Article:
Let’s Trying!: Starbucks Japan’s Apple Caramel Frappuccino
What does this have to do with Christmas?
Every now and then, I’ll try to eat, drink, visit, or do something that might interest someone out there…
Have you ever in your life so desperately wanted to blend something up an drink it? Did it ever seem like that thing was un-blendable or undrinkable? Well, if like me you enjoyed a Caramel Apple Pop (remember finding these bad boys in your Halloween candy bags?) in your youth then this, my friend, is right up your alley.
I can only guess from what I could see as the barista made the drink, but it seems like its foundation is a tan, caramel flavored milk. The creme base is then added and the two are blended with ice. Finally, a red apple syrup is added to the bottom of the cup and the blended mixture is poured over it in a manner that will swirl the two together creating a marble effect. While my particular Frapp wasn’t executed to perfection, the taste was undeniably the exact same as the Caramel Apple Pop of my youth. The unsweetened whiped cream (Starbucks Japan adds no vanilla syrup to their whipped cream, very dissimilar to the American recipe) is topped with a glaze of apple flavored sauce.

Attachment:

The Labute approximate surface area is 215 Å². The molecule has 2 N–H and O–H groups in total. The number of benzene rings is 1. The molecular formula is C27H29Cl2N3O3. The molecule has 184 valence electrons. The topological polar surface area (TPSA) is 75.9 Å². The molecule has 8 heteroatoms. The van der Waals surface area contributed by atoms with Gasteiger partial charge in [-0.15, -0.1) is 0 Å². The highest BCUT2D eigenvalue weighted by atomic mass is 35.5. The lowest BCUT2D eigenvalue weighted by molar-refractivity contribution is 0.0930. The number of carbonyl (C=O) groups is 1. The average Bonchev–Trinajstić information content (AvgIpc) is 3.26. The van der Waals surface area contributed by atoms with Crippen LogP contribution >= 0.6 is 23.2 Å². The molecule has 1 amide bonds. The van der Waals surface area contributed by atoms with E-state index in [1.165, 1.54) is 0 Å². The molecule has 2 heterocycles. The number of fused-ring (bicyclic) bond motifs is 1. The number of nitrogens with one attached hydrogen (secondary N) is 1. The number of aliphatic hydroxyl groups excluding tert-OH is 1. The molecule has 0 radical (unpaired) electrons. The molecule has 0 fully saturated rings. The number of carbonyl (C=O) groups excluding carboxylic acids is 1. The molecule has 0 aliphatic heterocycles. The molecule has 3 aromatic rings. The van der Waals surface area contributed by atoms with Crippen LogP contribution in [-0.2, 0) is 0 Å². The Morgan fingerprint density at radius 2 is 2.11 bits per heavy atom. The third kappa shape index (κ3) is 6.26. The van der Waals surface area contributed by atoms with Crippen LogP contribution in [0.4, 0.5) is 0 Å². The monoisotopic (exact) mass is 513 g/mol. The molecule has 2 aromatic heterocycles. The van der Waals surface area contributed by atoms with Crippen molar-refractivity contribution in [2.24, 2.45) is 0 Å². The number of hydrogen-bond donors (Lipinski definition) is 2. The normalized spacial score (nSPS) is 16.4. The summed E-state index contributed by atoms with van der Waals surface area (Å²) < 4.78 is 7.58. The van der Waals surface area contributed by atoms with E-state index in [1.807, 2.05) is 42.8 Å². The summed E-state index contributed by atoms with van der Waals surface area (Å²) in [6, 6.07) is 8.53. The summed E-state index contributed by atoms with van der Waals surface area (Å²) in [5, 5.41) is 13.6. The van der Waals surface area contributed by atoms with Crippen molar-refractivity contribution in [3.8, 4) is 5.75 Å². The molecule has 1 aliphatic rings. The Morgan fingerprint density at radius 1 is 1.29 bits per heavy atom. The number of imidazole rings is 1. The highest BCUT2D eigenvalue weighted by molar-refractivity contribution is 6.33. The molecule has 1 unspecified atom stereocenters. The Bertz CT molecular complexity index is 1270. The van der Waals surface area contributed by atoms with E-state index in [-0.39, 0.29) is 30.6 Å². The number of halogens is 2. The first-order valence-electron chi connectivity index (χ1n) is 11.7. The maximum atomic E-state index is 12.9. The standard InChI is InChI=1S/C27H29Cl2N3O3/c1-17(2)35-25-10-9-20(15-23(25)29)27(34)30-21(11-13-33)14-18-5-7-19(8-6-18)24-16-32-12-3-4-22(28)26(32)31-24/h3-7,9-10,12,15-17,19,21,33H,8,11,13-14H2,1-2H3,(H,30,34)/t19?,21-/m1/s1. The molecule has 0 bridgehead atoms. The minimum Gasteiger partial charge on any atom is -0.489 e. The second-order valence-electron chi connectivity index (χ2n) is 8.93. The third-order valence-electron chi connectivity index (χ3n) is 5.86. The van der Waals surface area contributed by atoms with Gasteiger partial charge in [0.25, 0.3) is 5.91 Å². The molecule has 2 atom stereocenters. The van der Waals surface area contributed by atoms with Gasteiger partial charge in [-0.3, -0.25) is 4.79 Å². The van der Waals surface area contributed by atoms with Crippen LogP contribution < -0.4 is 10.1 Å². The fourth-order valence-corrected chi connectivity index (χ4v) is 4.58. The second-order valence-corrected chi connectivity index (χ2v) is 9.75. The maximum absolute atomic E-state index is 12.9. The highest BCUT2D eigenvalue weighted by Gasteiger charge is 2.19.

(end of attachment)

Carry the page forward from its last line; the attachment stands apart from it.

Christmastime in Japan is an interesting case study of how a country far removed from a holiday approached marketing and manufacturing for said holiday. An example: KFC has become the staple meal at Christmas for some time now. If you tell Japanese people that Americans don’t eat KFC for Christmas dinner, a sizable group will react with surprise. I know this from experience, trust me. Another example: The Frappuccino pictured above. I’ve asked myself several times after each time seeing the hand-drawn chalk art advertising this drink, “what does caramel apple have to do with Christmas?”
This drink would have made much more sense if marketed during the autumn cycle, perhaps mid-September until early December. It would hold with the rustic traditions of the American harvest: Bushels of apples picked from trees and ready for grandma’s famous apple pie. And the warm image of gooey caramel dripping from a bright red apple makes it all the more appealing. This is not the case, however, and this drink is being sold during the Christmas season. I imagine that the introduction of this drink will probably shape some opinions about what treats Americans (or westerners in general) partake in during Christmastime.
Still, no regrets. This drink was so damn good. I may yet have another before it disappears from the menu.